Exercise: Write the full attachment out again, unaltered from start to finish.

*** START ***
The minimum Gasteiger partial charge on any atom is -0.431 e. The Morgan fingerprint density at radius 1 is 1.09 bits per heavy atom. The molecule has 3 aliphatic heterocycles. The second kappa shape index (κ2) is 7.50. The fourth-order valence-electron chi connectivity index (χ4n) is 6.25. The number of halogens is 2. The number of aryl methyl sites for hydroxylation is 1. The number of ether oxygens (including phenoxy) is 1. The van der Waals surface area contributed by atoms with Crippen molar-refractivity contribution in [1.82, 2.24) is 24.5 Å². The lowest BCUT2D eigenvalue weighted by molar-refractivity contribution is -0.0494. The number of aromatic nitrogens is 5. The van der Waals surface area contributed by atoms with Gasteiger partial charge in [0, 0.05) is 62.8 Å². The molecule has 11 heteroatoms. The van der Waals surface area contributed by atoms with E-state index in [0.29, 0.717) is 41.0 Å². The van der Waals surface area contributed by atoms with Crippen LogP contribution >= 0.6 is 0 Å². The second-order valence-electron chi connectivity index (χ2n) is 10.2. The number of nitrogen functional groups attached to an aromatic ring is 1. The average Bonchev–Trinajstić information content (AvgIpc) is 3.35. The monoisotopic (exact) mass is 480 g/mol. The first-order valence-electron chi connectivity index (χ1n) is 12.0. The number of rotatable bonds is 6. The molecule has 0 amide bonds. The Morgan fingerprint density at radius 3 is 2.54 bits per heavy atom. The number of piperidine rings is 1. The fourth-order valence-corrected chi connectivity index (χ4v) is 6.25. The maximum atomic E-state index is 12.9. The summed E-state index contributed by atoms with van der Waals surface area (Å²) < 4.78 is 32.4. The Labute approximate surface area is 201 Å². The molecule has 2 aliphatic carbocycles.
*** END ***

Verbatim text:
The minimum Gasteiger partial charge on any atom is -0.431 e. The Morgan fingerprint density at radius 1 is 1.09 bits per heavy atom. The molecule has 3 aliphatic heterocycles. The second kappa shape index (κ2) is 7.50. The fourth-order valence-electron chi connectivity index (χ4n) is 6.25. The number of halogens is 2. The number of aryl methyl sites for hydroxylation is 1. The number of ether oxygens (including phenoxy) is 1. The van der Waals surface area contributed by atoms with Crippen molar-refractivity contribution in [1.82, 2.24) is 24.5 Å². The lowest BCUT2D eigenvalue weighted by molar-refractivity contribution is -0.0494. The number of aromatic nitrogens is 5. The van der Waals surface area contributed by atoms with Gasteiger partial charge in [0, 0.05) is 62.8 Å². The molecule has 11 heteroatoms. The van der Waals surface area contributed by atoms with E-state index in [0.29, 0.717) is 41.0 Å². The van der Waals surface area contributed by atoms with Crippen LogP contribution >= 0.6 is 0 Å². The second-order valence-electron chi connectivity index (χ2n) is 10.2. The number of nitrogen functional groups attached to an aromatic ring is 1. The average Bonchev–Trinajstić information content (AvgIpc) is 3.35. The monoisotopic (exact) mass is 480 g/mol. The first-order valence-electron chi connectivity index (χ1n) is 12.0. The number of rotatable bonds is 6. The molecule has 0 amide bonds. The Morgan fingerprint density at radius 3 is 2.54 bits per heavy atom. The number of piperidine rings is 1. The fourth-order valence-corrected chi connectivity index (χ4v) is 6.25. The maximum atomic E-state index is 12.9. The summed E-state index contributed by atoms with van der Waals surface area (Å²) < 4.78 is 32.4. The Labute approximate surface area is 201 Å². The molecule has 2 aliphatic carbocycles.